\u2018We Need To Respect The Spectrum Of What People Feel\u2014Or Don\u2019t Feel\u2014About Their Abortions\u2019

The first time I got pregnant when I was 18, I was shocked. I was struggling with unstable housing and had been supporting myself doing sex work. My reproductive health wasn’t a priority to me at the time due to a lack of education, healthcare, and resources. No one had told me where to access birth control as a teenager.

I wasn’t in a position to have a baby. Money was tight, so I went to a crisis pregnancy center to get a free pregnancy test and see how far along I was and what my options were. I knew they would try to talk me out of having an abortion, but I had no idea how bad the experience would be. They asked my partner to come in the room, then they showed both of us the ultrasound images and told me I would be a murderer if I had an abortion. It was incredibly dark and traumatizing.

Thankfully, I was able to get an appointment soon after at a clinic that provided abortions, and my friends helped me raise money for the procedure. I don’t know what I would have done without them. After, I felt like I was supposed to be ashamed and have this sense of loss because that’s the narrative we’re told about abortion and how it will make you feel. Educating myself helped me realize that the negative aspects of my experience were all fueled by stigma.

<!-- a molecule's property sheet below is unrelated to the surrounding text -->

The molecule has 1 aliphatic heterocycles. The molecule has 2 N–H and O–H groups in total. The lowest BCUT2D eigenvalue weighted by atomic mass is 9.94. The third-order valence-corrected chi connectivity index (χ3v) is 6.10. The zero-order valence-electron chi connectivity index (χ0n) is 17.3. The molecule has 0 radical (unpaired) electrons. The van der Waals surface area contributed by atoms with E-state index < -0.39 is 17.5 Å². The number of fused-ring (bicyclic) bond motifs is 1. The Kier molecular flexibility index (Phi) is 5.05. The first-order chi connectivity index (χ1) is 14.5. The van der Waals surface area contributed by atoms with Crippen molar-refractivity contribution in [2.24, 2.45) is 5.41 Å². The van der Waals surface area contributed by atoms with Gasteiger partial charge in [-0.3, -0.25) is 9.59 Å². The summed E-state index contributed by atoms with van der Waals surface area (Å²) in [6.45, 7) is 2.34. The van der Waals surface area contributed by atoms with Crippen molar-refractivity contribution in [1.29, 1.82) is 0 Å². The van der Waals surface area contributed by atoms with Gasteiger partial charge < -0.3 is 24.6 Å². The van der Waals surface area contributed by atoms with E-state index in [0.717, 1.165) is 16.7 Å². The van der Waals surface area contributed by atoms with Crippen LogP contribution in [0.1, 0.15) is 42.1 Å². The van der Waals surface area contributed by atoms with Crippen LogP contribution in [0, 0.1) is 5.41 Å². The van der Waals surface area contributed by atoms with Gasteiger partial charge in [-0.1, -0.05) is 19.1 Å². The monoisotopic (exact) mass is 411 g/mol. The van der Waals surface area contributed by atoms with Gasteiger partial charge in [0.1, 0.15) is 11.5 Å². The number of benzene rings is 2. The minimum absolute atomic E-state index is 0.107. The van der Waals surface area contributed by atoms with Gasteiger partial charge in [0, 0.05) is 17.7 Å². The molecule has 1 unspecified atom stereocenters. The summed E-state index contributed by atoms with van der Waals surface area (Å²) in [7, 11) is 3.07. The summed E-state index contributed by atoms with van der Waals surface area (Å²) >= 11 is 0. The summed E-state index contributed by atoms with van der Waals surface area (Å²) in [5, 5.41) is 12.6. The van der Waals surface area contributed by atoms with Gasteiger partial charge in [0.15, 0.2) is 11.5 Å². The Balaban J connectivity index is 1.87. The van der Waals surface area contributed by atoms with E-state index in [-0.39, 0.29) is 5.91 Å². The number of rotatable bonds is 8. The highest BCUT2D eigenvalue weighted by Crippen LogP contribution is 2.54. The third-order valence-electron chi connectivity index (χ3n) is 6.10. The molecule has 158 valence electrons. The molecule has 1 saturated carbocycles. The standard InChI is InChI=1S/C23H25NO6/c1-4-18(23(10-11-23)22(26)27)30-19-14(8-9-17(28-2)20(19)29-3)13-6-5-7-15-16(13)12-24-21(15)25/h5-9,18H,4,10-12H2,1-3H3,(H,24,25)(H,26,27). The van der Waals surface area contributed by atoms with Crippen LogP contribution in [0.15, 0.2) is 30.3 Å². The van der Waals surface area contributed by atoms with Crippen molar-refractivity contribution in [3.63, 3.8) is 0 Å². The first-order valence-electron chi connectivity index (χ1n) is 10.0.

Since then, I’ve surrounded myself with people who are supportive, empathetic or have had their own abortion experiences and can relate. I even started Buckle Bunnies abortion fund to help people seeking abortions in Texas during the pandemic.

I had my second abortion when I was 20 at home, and for me, the experience was so much more positive than going to a clinic. I was able to do it with my friends around me, and I didn’t have to deal with the microaggressions I always experienced with healthcare institutions, like assumptions that sex work means you’re careless about your reproductive health. The reality is that everyone has accidents, and you should be able to access judgement-free care regardless of your situation.

Even in pro-choice spaces, there’s still stigma, particularly against people who’ve had multiple abortions. There’s also this pervasive idea that abortions always have to be a big deal, but it doesn’t have to be this momentous event. Or it can be! We need to respect the spectrum of what people feel about their abortions.

When I think about what my life would have been like without abortion access, it’s scary. I’m loud and proud about my abortions because they’ve allowed me to find new jobs and healthier partners, and connect with loving friends and community. I’ve come to a place where I do see my abortions as big and momentous—but for celebratory reasons.

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